By Justin Saif
In a unanimous decision, the U.S. Supreme Court has taken a strong stance in favor of protecting investors and the integrity of public markets against insider trading. In its decision, authored by Justice Samuel Alito, the Supreme Court upheld a criminal conviction for trading on confidential inside information received second-hand from a relative of the tipper.
In this case, Salman v. United States, the defendant's brother-in-law worked for Citigroup as an investment banker and had a fiduciary duty not to disclose certain confidential information about the bank's clients. The Citigroup banker gave confidential client information to his brother with the expectation that his brother would trade on it, and his brother passed it along to the defendant, Salman, who made over $1.5 million trading on the information.
Salman claimed that the required personal benefit to the banker was absent because neither he nor the banker's brother gave the banker money for the tip. The Court found that "[t]he jury could infer that the tipper here personally benefited from making a gift of confidential information to a trading relative. In such situations, the tipper benefits personally because giving a gift of trading information is the same thing as trading by the tipper followed by a gift of the proceeds." The Salman decision thus reaffirms the Supreme Court's 1983 decision in Dirks v. SEC, in which the Court established the personal benefit standard.
During oral argument in October, Justice Elena Kagan, in a statement to counsel for the defendant, presented the Supreme Court's concern that changing the rules governing insider trading by loosening the personal benefit standard would have a negative impact on market integrity: "Obviously the integrity of the markets is a very important thing for this country. And you're asking us essentially to change the rules in a way that threatens that integrity."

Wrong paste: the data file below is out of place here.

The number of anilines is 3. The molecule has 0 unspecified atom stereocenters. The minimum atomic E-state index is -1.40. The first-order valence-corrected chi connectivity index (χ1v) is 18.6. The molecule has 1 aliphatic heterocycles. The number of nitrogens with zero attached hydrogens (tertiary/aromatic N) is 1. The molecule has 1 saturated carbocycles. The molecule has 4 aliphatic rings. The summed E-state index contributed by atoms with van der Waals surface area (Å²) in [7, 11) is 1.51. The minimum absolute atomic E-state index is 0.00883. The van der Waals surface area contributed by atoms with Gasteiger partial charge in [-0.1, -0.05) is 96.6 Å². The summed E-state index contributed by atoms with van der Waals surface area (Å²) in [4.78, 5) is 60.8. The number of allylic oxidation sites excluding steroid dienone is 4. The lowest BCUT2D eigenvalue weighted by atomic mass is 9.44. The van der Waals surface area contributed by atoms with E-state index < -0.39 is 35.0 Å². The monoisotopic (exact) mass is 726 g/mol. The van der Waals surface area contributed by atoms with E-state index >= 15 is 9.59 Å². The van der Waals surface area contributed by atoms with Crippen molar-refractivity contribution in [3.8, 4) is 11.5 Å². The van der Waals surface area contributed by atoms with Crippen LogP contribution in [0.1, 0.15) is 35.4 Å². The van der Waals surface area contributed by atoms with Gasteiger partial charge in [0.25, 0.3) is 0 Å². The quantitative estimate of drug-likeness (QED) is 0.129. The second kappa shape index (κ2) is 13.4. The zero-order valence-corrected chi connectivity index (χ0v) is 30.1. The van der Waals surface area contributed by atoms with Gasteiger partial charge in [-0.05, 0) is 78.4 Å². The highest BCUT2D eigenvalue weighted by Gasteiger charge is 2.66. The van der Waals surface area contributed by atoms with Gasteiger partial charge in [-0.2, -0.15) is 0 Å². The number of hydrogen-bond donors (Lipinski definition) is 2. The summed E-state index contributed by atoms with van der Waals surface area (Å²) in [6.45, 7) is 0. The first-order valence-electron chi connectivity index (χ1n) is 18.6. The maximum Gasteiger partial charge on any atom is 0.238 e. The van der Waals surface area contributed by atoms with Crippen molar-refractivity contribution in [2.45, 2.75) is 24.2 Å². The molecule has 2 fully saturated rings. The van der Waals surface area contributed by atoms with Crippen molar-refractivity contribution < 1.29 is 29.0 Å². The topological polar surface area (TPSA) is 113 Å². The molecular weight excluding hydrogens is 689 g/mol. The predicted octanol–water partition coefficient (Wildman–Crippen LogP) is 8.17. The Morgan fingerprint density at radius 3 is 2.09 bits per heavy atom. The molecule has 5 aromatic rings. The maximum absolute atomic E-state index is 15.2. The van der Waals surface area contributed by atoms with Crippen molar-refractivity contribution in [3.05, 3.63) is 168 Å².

The Supreme Court's ruling strikes down a key portion of the Second Circuit's 2014 decision in United States v. Newman, which required that the tipper in an insider trading case receive something "of a pecuniary or similarly valuable nature." However, the Supreme Court's opinion leaves a lot unknown about how this new insider-trading formulation will work in practice. For example, the facts in Salman did not require the Supreme Court to consider whether the trader must know that the confidential information came from an insider who received a personal benefit, another aspect of the Second Circuit's ruling in Newman. Additionally, the limitation of the Salman decision to gifts of inside information made to relatives or friends may require prosecutors to grapple with the nature of the relationship between the tipper and the tippee, as the decision leaves open whether a gift of insider information to someone who does not qualify as a relative or friend could establish criminal liability for insider trading.
Preet Bharara, U.S. Attorney for the Southern District of New York, praised the decision in a reported statement: "The [C]ourt stood up for common sense and affirmed what we have been arguing from the outset—that the law absolutely prohibits insiders from advantaging their friends and relatives at the expense of the trading public. Today's decision is a victory for fair markets and those who believe that the system should not be rigged."
Bharara's office has aggressively prosecuted insider trading, and commentators viewed the Second Circuit's Newman decision as a major setback to Bharara's ability to continue to bring criminal prosecutions for insider trading. Bharara and his office will now have the opportunity to bring future prosecutions based on the Supreme Court's decision—something he will no doubt do given his recent meeting with President-elect Trump, after which Bharara announced that he had "agreed to stay on" in his role as U.S. Attorney.